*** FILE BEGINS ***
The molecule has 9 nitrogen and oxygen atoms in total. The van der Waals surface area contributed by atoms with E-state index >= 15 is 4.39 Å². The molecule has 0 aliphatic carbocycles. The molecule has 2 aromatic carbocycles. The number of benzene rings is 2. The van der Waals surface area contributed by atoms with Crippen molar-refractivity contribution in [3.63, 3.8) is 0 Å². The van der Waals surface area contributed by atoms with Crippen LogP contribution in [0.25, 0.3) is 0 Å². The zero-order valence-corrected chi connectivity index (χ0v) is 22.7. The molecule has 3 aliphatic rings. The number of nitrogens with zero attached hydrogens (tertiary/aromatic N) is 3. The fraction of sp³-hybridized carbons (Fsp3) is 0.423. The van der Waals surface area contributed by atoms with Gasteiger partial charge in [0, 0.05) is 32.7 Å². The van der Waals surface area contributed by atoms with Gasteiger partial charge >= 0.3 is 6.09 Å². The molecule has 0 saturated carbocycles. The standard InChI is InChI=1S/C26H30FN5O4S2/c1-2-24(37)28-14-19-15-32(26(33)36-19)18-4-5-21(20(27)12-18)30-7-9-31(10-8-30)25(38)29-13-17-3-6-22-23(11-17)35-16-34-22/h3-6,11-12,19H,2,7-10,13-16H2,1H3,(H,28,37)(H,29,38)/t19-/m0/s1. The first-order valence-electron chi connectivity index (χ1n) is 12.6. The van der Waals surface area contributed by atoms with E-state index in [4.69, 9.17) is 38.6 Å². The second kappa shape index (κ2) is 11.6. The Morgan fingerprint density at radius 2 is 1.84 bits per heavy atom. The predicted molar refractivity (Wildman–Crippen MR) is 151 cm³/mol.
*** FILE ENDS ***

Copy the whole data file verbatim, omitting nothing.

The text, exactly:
The molecule has 9 nitrogen and oxygen atoms in total. The van der Waals surface area contributed by atoms with E-state index >= 15 is 4.39 Å². The molecule has 0 aliphatic carbocycles. The molecule has 2 aromatic carbocycles. The number of benzene rings is 2. The van der Waals surface area contributed by atoms with Crippen molar-refractivity contribution in [3.63, 3.8) is 0 Å². The van der Waals surface area contributed by atoms with Crippen LogP contribution in [0.25, 0.3) is 0 Å². The zero-order valence-corrected chi connectivity index (χ0v) is 22.7. The molecule has 3 aliphatic rings. The number of nitrogens with zero attached hydrogens (tertiary/aromatic N) is 3. The fraction of sp³-hybridized carbons (Fsp3) is 0.423. The van der Waals surface area contributed by atoms with Gasteiger partial charge in [0, 0.05) is 32.7 Å². The van der Waals surface area contributed by atoms with Gasteiger partial charge >= 0.3 is 6.09 Å². The molecule has 0 saturated carbocycles. The standard InChI is InChI=1S/C26H30FN5O4S2/c1-2-24(37)28-14-19-15-32(26(33)36-19)18-4-5-21(20(27)12-18)30-7-9-31(10-8-30)25(38)29-13-17-3-6-22-23(11-17)35-16-34-22/h3-6,11-12,19H,2,7-10,13-16H2,1H3,(H,28,37)(H,29,38)/t19-/m0/s1. The first-order valence-electron chi connectivity index (χ1n) is 12.6. The van der Waals surface area contributed by atoms with E-state index in [4.69, 9.17) is 38.6 Å². The second kappa shape index (κ2) is 11.6. The Morgan fingerprint density at radius 2 is 1.84 bits per heavy atom. The predicted molar refractivity (Wildman–Crippen MR) is 151 cm³/mol.